US20130262443A1 - Method and system for processing data queries - Google Patents

Method and system for processing data queries Download PDF

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Publication number
US20130262443A1
US20130262443A1 US13435747 US201213435747A US2013262443A1 US 20130262443 A1 US20130262443 A1 US 20130262443A1 US 13435747 US13435747 US 13435747 US 201213435747 A US201213435747 A US 201213435747A US 2013262443 A1 US2013262443 A1 US 2013262443A1
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data
query
atom
atoms
execution
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US9639575B2 (en )
Inventor
Marcello Leida
Ali Afzal
Paul Taylor
Basim Majeed
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Emirates Telecommunications Corp
Khalifa University of Science, Technology and Research (KUSTAR)
British Telecommunications PLC
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Emirates Telecommunications Corp
Khalifa University of Science, Technology and Research (KUSTAR)
British Telecommunications PLC
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    • GPHYSICS
    • G06COMPUTING; CALCULATING; COUNTING
    • G06FELECTRIC DIGITAL DATA PROCESSING
    • G06F17/00Digital computing or data processing equipment or methods, specially adapted for specific functions
    • G06F17/30Information retrieval; Database structures therefor ; File system structures therefor
    • G06F17/30286Information retrieval; Database structures therefor ; File system structures therefor in structured data stores
    • G06F17/30386Retrieval requests
    • G06F17/30424Query processing
    • G06F17/30427Query translation
    • GPHYSICS
    • G06COMPUTING; CALCULATING; COUNTING
    • G06FELECTRIC DIGITAL DATA PROCESSING
    • G06F17/00Digital computing or data processing equipment or methods, specially adapted for specific functions
    • G06F17/30Information retrieval; Database structures therefor ; File system structures therefor
    • G06F17/30286Information retrieval; Database structures therefor ; File system structures therefor in structured data stores
    • G06F17/30386Retrieval requests
    • G06F17/30424Query processing
    • G06F17/30442Query optimisation
    • G06F17/30448Query rewriting and transformation

Abstract

The invention relates to a method and system that provide a high performance and extremely scalable triple store within the Resource Description Framework (or alternative data models), with optimized query execution. An embodiment of the invention provides a data storage and analysis system to support scalable monitoring and analysis of business processes along multiple configurable perspectives and levels of granularity. This embodiment analyses data from processes that have been already executed and from ongoing processes, as a continuous flow of information. This embodiment provides defining and monitoring processes based on no initial domain knowledge about the process and such that the process will be built only from the incoming flow of information. Another embodiment of the invention provides a grid infrastructure that allows storage of data across many grid nodes and distribution of the workload, avoiding the bottleneck represented by constantly querying a database.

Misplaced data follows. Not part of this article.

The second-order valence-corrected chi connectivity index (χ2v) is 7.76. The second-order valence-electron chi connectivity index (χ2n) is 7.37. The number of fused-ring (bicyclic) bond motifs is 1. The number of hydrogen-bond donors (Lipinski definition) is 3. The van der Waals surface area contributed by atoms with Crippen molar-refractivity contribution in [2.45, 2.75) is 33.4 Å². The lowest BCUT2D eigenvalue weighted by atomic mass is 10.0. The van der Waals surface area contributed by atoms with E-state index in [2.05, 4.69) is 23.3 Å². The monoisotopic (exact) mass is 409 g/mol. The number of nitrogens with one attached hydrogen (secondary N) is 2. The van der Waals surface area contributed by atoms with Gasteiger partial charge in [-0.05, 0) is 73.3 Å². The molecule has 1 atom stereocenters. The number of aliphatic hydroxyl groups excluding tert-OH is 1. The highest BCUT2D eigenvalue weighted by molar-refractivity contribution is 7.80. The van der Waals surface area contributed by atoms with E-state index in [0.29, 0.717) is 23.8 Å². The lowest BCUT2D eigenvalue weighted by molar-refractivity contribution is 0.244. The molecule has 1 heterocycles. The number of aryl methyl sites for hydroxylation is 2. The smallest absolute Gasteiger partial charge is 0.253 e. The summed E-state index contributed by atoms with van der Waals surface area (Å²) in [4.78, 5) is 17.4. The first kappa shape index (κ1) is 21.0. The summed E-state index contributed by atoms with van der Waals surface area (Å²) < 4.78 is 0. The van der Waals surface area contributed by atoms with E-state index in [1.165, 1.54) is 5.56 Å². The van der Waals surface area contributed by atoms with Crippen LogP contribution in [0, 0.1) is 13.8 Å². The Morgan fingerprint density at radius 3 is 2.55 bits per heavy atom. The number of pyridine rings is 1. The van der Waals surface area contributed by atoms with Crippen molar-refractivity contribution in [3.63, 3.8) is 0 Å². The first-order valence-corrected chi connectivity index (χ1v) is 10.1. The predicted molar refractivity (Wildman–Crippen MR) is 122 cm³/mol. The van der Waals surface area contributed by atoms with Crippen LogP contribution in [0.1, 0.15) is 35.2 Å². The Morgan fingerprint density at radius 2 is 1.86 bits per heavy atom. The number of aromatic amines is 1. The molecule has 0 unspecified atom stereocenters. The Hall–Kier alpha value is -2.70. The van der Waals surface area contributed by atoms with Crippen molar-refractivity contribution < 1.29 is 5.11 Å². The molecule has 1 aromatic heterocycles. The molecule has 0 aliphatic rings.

Description

    FIELD OF THE INVENTION
  • [0001]
    The present invention relates to a method and system for processing data queries. It is particularly, but not exclusively, concerned with methods and systems for processing queries relating to data stored in a distributed fashion across several nodes.
  • BACKGROUND OF THE INVENTION
  • [0002]
    Business Process Mining (BPM) is an increasingly critical area of information technology, helping businesses to leverage their resources for maximum benefit. It is an important part of Business Process Management that allows companies to analyze their processes based on actual data collected from their systems. The goal is to enable companies to adapt quickly to changing business conditions. BPM improves the speed of process analysis by automatically generating real-time process models from existing systems logs, event logs, database transactions, audit trail events or simple management information. By linking information from these sources it allows instant analysis of the business processes generating interactive visual displays of how the process works and shows how specific case characteristics influence processing times.
  • [0003]
    Process Mining can dramatically accelerate a business' discovery process. A mined process model gives users a unique insight, showing the actual underlying process model and a fascinating insight into how work is actually flowing through the business.
  • [0004]
    Existing BPM systems however fall short of their promise. They tend to be restricted in the kind of data they can analyse and can sometimes put restrictions on the data model itself. Furthermore, the kind of analysis that can be performed is normally restricted to an inextensible and inflexible set of functions because these are closely tied to the data model being used.
  • [0005]
    Most of the business processes, in state-of-the-art systems, are modelled using expressive representations that can be easily enacted in the enterprise. Usually, at the same time, a comprehensive set of KPIs, SLAs and other formalisms, oriented towards analyzing the company's performance and behaviour, are defined and constantly monitored.
  • [0006]
    This approach is promising and efficient for a fully automated process. However, the same cannot be said for processes involving a high number of uncontrolled variables such as human actors, unpredictable events (e.g. weather, accidents), other tasks (agreements in the form of contract) that do not behave as expected (e.g. tasks not executed or some procedure is not followed). Such information cannot easily be captured or represented in the process model.